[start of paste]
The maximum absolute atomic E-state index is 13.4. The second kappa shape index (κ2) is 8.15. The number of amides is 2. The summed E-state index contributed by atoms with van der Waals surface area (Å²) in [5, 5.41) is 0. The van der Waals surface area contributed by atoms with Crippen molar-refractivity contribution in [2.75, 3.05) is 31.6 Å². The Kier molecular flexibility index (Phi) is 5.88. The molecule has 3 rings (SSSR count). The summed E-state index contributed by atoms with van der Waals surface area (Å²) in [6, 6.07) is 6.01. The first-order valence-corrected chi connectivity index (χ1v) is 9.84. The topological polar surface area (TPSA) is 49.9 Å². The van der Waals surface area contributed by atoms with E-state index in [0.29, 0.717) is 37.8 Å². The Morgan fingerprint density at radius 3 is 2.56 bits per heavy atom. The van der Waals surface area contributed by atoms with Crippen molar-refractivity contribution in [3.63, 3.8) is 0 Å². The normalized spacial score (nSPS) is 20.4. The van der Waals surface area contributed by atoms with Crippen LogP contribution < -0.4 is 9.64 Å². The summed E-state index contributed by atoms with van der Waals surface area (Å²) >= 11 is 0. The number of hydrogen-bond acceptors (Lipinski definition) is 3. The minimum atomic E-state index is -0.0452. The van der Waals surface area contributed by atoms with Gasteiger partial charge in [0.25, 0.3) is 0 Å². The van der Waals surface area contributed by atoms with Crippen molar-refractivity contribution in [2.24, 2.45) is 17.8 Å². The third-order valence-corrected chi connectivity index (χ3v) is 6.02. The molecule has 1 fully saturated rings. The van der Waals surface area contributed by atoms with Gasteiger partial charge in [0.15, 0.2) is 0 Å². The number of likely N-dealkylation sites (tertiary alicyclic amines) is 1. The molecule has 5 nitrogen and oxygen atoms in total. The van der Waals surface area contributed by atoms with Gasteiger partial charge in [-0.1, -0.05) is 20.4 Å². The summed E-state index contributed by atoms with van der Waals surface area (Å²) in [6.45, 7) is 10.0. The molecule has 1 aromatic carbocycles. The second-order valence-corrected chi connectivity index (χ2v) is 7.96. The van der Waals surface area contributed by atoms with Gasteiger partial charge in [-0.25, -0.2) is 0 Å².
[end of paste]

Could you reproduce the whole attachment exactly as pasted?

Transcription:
The maximum absolute atomic E-state index is 13.4. The second kappa shape index (κ2) is 8.15. The number of amides is 2. The summed E-state index contributed by atoms with van der Waals surface area (Å²) in [5, 5.41) is 0. The van der Waals surface area contributed by atoms with Crippen molar-refractivity contribution in [2.75, 3.05) is 31.6 Å². The Kier molecular flexibility index (Phi) is 5.88. The molecule has 3 rings (SSSR count). The summed E-state index contributed by atoms with van der Waals surface area (Å²) in [6, 6.07) is 6.01. The first-order valence-corrected chi connectivity index (χ1v) is 9.84. The topological polar surface area (TPSA) is 49.9 Å². The van der Waals surface area contributed by atoms with E-state index in [0.29, 0.717) is 37.8 Å². The Morgan fingerprint density at radius 3 is 2.56 bits per heavy atom. The van der Waals surface area contributed by atoms with Crippen molar-refractivity contribution in [3.63, 3.8) is 0 Å². The normalized spacial score (nSPS) is 20.4. The van der Waals surface area contributed by atoms with Crippen LogP contribution < -0.4 is 9.64 Å². The summed E-state index contributed by atoms with van der Waals surface area (Å²) >= 11 is 0. The number of hydrogen-bond acceptors (Lipinski definition) is 3. The minimum atomic E-state index is -0.0452. The van der Waals surface area contributed by atoms with Gasteiger partial charge in [0.25, 0.3) is 0 Å². The van der Waals surface area contributed by atoms with Crippen molar-refractivity contribution in [2.24, 2.45) is 17.8 Å². The third-order valence-corrected chi connectivity index (χ3v) is 6.02. The molecule has 1 fully saturated rings. The van der Waals surface area contributed by atoms with Gasteiger partial charge in [0.15, 0.2) is 0 Å². The number of likely N-dealkylation sites (tertiary alicyclic amines) is 1. The molecule has 5 nitrogen and oxygen atoms in total. The van der Waals surface area contributed by atoms with Gasteiger partial charge in [-0.1, -0.05) is 20.4 Å². The summed E-state index contributed by atoms with van der Waals surface area (Å²) in [6.45, 7) is 10.0. The molecule has 1 aromatic carbocycles. The second-order valence-corrected chi connectivity index (χ2v) is 7.96. The van der Waals surface area contributed by atoms with Gasteiger partial charge in [-0.25, -0.2) is 0 Å².